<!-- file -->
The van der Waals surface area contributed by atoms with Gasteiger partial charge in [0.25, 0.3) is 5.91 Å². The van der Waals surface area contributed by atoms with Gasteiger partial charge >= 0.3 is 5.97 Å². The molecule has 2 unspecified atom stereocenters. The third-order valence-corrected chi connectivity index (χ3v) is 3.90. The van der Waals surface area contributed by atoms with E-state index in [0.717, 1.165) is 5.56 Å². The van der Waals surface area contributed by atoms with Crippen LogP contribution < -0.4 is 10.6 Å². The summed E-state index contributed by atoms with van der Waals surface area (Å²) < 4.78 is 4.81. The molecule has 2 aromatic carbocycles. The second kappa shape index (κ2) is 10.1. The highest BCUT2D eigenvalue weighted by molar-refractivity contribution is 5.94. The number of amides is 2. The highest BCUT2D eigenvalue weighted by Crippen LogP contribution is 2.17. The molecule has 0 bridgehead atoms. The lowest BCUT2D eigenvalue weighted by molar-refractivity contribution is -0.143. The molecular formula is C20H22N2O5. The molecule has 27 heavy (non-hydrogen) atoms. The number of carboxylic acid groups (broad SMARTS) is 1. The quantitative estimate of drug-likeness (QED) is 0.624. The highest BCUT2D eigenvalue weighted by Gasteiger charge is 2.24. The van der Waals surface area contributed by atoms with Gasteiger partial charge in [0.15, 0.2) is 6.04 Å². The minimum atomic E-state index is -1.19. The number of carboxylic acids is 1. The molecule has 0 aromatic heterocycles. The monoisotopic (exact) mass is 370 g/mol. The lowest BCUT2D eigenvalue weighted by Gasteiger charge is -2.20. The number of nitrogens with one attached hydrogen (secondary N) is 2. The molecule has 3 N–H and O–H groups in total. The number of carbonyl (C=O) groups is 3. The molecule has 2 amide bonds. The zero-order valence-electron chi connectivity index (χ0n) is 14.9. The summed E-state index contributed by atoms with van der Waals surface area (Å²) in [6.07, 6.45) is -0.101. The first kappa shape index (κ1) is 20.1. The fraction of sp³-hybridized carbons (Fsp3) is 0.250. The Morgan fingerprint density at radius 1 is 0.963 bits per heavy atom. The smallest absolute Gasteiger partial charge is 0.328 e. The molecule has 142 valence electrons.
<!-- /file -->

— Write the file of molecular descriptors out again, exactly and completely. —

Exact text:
The van der Waals surface area contributed by atoms with Gasteiger partial charge in [0.25, 0.3) is 5.91 Å². The van der Waals surface area contributed by atoms with Gasteiger partial charge >= 0.3 is 5.97 Å². The molecule has 2 unspecified atom stereocenters. The third-order valence-corrected chi connectivity index (χ3v) is 3.90. The van der Waals surface area contributed by atoms with E-state index in [0.717, 1.165) is 5.56 Å². The van der Waals surface area contributed by atoms with Crippen LogP contribution < -0.4 is 10.6 Å². The summed E-state index contributed by atoms with van der Waals surface area (Å²) < 4.78 is 4.81. The molecule has 2 aromatic carbocycles. The second kappa shape index (κ2) is 10.1. The highest BCUT2D eigenvalue weighted by molar-refractivity contribution is 5.94. The number of amides is 2. The highest BCUT2D eigenvalue weighted by Crippen LogP contribution is 2.17. The molecule has 0 bridgehead atoms. The lowest BCUT2D eigenvalue weighted by molar-refractivity contribution is -0.143. The molecular formula is C20H22N2O5. The molecule has 27 heavy (non-hydrogen) atoms. The number of carboxylic acid groups (broad SMARTS) is 1. The quantitative estimate of drug-likeness (QED) is 0.624. The highest BCUT2D eigenvalue weighted by Gasteiger charge is 2.24. The van der Waals surface area contributed by atoms with Gasteiger partial charge in [0.15, 0.2) is 6.04 Å². The minimum atomic E-state index is -1.19. The number of carboxylic acids is 1. The molecule has 0 aromatic heterocycles. The monoisotopic (exact) mass is 370 g/mol. The lowest BCUT2D eigenvalue weighted by Gasteiger charge is -2.20. The number of nitrogens with one attached hydrogen (secondary N) is 2. The molecule has 3 N–H and O–H groups in total. The number of carbonyl (C=O) groups is 3. The molecule has 2 amide bonds. The zero-order valence-electron chi connectivity index (χ0n) is 14.9. The summed E-state index contributed by atoms with van der Waals surface area (Å²) in [6.07, 6.45) is -0.101. The first kappa shape index (κ1) is 20.1. The fraction of sp³-hybridized carbons (Fsp3) is 0.250. The Morgan fingerprint density at radius 1 is 0.963 bits per heavy atom. The smallest absolute Gasteiger partial charge is 0.328 e. The molecule has 142 valence electrons.